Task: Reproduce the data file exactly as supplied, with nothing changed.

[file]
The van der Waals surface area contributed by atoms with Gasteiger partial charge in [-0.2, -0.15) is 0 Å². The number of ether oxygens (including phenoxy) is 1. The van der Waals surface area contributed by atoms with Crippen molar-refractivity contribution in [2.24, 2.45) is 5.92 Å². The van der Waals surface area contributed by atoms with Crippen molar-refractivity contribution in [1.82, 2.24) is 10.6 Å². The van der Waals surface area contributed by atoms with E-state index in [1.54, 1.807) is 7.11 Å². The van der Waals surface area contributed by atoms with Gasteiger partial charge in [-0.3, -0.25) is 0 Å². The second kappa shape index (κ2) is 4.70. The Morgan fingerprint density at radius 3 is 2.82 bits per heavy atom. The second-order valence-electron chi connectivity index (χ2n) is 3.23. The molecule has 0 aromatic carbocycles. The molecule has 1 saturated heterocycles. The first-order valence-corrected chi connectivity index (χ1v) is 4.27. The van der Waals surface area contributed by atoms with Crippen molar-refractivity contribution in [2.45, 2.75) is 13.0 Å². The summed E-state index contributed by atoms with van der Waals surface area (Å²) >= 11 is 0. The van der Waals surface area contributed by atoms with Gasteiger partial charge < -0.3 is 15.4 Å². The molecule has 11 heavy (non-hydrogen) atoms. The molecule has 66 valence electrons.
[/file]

The van der Waals surface area contributed by atoms with Gasteiger partial charge in [-0.2, -0.15) is 0 Å². The number of ether oxygens (including phenoxy) is 1. The van der Waals surface area contributed by atoms with Crippen molar-refractivity contribution in [2.24, 2.45) is 5.92 Å². The van der Waals surface area contributed by atoms with Crippen molar-refractivity contribution in [1.82, 2.24) is 10.6 Å². The van der Waals surface area contributed by atoms with E-state index in [1.54, 1.807) is 7.11 Å². The van der Waals surface area contributed by atoms with Gasteiger partial charge in [-0.3, -0.25) is 0 Å². The second kappa shape index (κ2) is 4.70. The Morgan fingerprint density at radius 3 is 2.82 bits per heavy atom. The second-order valence-electron chi connectivity index (χ2n) is 3.23. The molecule has 0 aromatic carbocycles. The molecule has 1 saturated heterocycles. The first-order valence-corrected chi connectivity index (χ1v) is 4.27. The van der Waals surface area contributed by atoms with Crippen molar-refractivity contribution in [2.45, 2.75) is 13.0 Å². The summed E-state index contributed by atoms with van der Waals surface area (Å²) >= 11 is 0. The van der Waals surface area contributed by atoms with Gasteiger partial charge < -0.3 is 15.4 Å². The molecule has 11 heavy (non-hydrogen) atoms. The molecule has 66 valence electrons.